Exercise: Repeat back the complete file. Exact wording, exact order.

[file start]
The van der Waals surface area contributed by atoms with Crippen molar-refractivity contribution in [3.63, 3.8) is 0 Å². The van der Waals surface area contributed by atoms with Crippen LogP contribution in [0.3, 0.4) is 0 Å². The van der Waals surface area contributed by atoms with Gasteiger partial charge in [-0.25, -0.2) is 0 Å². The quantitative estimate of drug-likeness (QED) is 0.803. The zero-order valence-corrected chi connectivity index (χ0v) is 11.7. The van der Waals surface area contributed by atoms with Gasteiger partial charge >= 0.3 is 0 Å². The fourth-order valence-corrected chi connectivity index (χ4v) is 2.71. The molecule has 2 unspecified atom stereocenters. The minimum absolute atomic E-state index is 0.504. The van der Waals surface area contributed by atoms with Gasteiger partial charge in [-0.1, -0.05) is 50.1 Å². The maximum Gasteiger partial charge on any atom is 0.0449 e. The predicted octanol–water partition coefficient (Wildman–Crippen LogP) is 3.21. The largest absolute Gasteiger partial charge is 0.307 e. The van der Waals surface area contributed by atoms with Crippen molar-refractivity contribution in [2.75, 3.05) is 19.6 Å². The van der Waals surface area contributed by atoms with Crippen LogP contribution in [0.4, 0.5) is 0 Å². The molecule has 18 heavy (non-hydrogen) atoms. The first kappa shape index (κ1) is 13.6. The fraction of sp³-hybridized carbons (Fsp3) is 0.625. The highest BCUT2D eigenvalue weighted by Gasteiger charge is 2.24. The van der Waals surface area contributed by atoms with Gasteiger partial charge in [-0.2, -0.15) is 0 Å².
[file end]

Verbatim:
The van der Waals surface area contributed by atoms with Crippen molar-refractivity contribution in [3.63, 3.8) is 0 Å². The van der Waals surface area contributed by atoms with Crippen LogP contribution in [0.3, 0.4) is 0 Å². The van der Waals surface area contributed by atoms with Gasteiger partial charge in [-0.25, -0.2) is 0 Å². The quantitative estimate of drug-likeness (QED) is 0.803. The zero-order valence-corrected chi connectivity index (χ0v) is 11.7. The van der Waals surface area contributed by atoms with Gasteiger partial charge >= 0.3 is 0 Å². The fourth-order valence-corrected chi connectivity index (χ4v) is 2.71. The molecule has 2 unspecified atom stereocenters. The minimum absolute atomic E-state index is 0.504. The van der Waals surface area contributed by atoms with Gasteiger partial charge in [-0.1, -0.05) is 50.1 Å². The maximum Gasteiger partial charge on any atom is 0.0449 e. The predicted octanol–water partition coefficient (Wildman–Crippen LogP) is 3.21. The largest absolute Gasteiger partial charge is 0.307 e. The van der Waals surface area contributed by atoms with Crippen molar-refractivity contribution in [2.75, 3.05) is 19.6 Å². The van der Waals surface area contributed by atoms with Crippen LogP contribution in [0.4, 0.5) is 0 Å². The molecule has 18 heavy (non-hydrogen) atoms. The first kappa shape index (κ1) is 13.6. The fraction of sp³-hybridized carbons (Fsp3) is 0.625. The highest BCUT2D eigenvalue weighted by Gasteiger charge is 2.24. The van der Waals surface area contributed by atoms with Gasteiger partial charge in [-0.2, -0.15) is 0 Å².